There's good reason for it: Straight grew up as virtually the only Caucasian in a Black neighborhood in Riverside, California. Culturally, she considers herself Black.

She's written several good novels, but this one may be the most memorable so far. Her protagonist lives in an almost unreachable island off the Carol...more
J
In "I Been in Sorrow's Kitchen and Licked Out All the Pots" the story begins with the women of Pine Garden, a close knit community formed by the descendants of slaves, selling their wares on the roadside of the highway leading to Charleston, SC. We meet 6 feet tall, 14 year old Marietta, who is described as "wild" beacuse she'd rather spend her days in trees reading or fishing and shrimping with the menfolk than learning the intricate basket weaving technique of the women.

After the sudden death...more
Tammey
Such an awesome read. I picked this book up on a clearance, not really expecting much until I read the first page. I was hooked from the beginning. The dialect was a little confusing at first, but once I immersed myself, it flowed like honey. The main character, Marietta Cook, is the epitome of resilience. Highly recommend.
Jessica
Another great read! Since I don't usually read the book description on the inside jacket, I initially had a hard time understanding what was going on with the dialect. After getting into the first few chapters I realized that this it was gullah or creole. The title, an old saying passed on from generation to generation, may lead some readers to believe this book is on the heavy side but it isn't. Sure, the characters face hardships but who doesn't! I love how the author gets you thinking about t...more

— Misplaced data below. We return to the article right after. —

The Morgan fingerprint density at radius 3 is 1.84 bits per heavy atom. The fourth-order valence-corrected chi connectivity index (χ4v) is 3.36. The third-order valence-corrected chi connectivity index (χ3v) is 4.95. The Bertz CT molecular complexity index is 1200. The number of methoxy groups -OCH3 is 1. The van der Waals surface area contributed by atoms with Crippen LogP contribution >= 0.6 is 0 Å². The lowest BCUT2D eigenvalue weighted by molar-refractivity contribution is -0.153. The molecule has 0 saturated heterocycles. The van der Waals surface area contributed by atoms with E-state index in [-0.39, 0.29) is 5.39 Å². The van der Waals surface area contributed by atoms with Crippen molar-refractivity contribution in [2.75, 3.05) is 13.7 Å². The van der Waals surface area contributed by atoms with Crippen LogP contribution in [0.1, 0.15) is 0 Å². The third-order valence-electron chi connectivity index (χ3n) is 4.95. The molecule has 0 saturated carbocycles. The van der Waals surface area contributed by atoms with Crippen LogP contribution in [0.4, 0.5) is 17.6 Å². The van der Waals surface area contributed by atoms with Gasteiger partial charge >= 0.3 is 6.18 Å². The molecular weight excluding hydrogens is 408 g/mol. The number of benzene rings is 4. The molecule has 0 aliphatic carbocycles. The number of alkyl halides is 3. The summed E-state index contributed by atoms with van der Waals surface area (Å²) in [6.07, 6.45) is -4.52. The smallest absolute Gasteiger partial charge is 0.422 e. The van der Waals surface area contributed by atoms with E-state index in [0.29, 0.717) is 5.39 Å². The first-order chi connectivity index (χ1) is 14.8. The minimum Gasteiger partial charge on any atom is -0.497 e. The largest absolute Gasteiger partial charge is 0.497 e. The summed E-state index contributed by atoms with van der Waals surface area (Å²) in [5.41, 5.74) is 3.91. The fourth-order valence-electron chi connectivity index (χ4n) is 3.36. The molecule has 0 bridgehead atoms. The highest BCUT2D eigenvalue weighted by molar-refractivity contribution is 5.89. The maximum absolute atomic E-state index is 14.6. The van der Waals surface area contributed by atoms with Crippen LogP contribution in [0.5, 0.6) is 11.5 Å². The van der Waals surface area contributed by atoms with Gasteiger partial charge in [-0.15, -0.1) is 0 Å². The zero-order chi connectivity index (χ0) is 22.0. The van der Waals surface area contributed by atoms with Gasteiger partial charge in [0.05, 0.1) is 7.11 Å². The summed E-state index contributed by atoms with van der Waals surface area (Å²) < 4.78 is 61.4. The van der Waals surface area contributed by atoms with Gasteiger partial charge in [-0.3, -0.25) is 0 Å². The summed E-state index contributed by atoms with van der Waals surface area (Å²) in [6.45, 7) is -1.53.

Jana
i picked up this book because of the title, best title i've ever seen. really good book, you fall into it so far you start thinking in the way the characters speak. getting near the end now tho and having trouble finishing, starting to drag. still, i recommend it. she takes you in so that you don't even realize you are walking along with the main character and seeing everything she sees.